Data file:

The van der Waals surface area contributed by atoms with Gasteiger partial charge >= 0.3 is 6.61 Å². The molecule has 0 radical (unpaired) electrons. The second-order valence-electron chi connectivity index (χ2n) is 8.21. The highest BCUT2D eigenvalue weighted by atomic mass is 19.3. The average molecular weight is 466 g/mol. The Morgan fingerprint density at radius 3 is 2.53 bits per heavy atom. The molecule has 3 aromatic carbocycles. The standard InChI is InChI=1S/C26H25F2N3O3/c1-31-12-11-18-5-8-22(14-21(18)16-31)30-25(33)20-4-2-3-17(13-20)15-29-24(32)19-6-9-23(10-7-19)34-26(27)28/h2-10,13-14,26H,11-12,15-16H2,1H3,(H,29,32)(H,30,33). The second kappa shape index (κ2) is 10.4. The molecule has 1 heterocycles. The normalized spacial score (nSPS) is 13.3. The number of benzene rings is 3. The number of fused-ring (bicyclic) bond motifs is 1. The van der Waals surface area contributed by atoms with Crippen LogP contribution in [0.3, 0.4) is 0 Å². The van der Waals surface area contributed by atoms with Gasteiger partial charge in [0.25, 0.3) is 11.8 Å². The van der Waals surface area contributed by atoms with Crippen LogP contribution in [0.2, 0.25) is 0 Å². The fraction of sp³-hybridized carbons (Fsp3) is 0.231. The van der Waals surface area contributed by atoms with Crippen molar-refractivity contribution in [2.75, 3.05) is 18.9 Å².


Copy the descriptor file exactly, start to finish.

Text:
The van der Waals surface area contributed by atoms with Gasteiger partial charge >= 0.3 is 6.61 Å². The molecule has 0 radical (unpaired) electrons. The second-order valence-electron chi connectivity index (χ2n) is 8.21. The highest BCUT2D eigenvalue weighted by atomic mass is 19.3. The average molecular weight is 466 g/mol. The Morgan fingerprint density at radius 3 is 2.53 bits per heavy atom. The molecule has 3 aromatic carbocycles. The standard InChI is InChI=1S/C26H25F2N3O3/c1-31-12-11-18-5-8-22(14-21(18)16-31)30-25(33)20-4-2-3-17(13-20)15-29-24(32)19-6-9-23(10-7-19)34-26(27)28/h2-10,13-14,26H,11-12,15-16H2,1H3,(H,29,32)(H,30,33). The second kappa shape index (κ2) is 10.4. The molecule has 1 heterocycles. The normalized spacial score (nSPS) is 13.3. The number of benzene rings is 3. The number of fused-ring (bicyclic) bond motifs is 1. The van der Waals surface area contributed by atoms with Crippen LogP contribution in [0.3, 0.4) is 0 Å². The van der Waals surface area contributed by atoms with Gasteiger partial charge in [0.25, 0.3) is 11.8 Å². The van der Waals surface area contributed by atoms with Crippen LogP contribution in [0.2, 0.25) is 0 Å². The fraction of sp³-hybridized carbons (Fsp3) is 0.231. The van der Waals surface area contributed by atoms with Crippen molar-refractivity contribution in [2.75, 3.05) is 18.9 Å².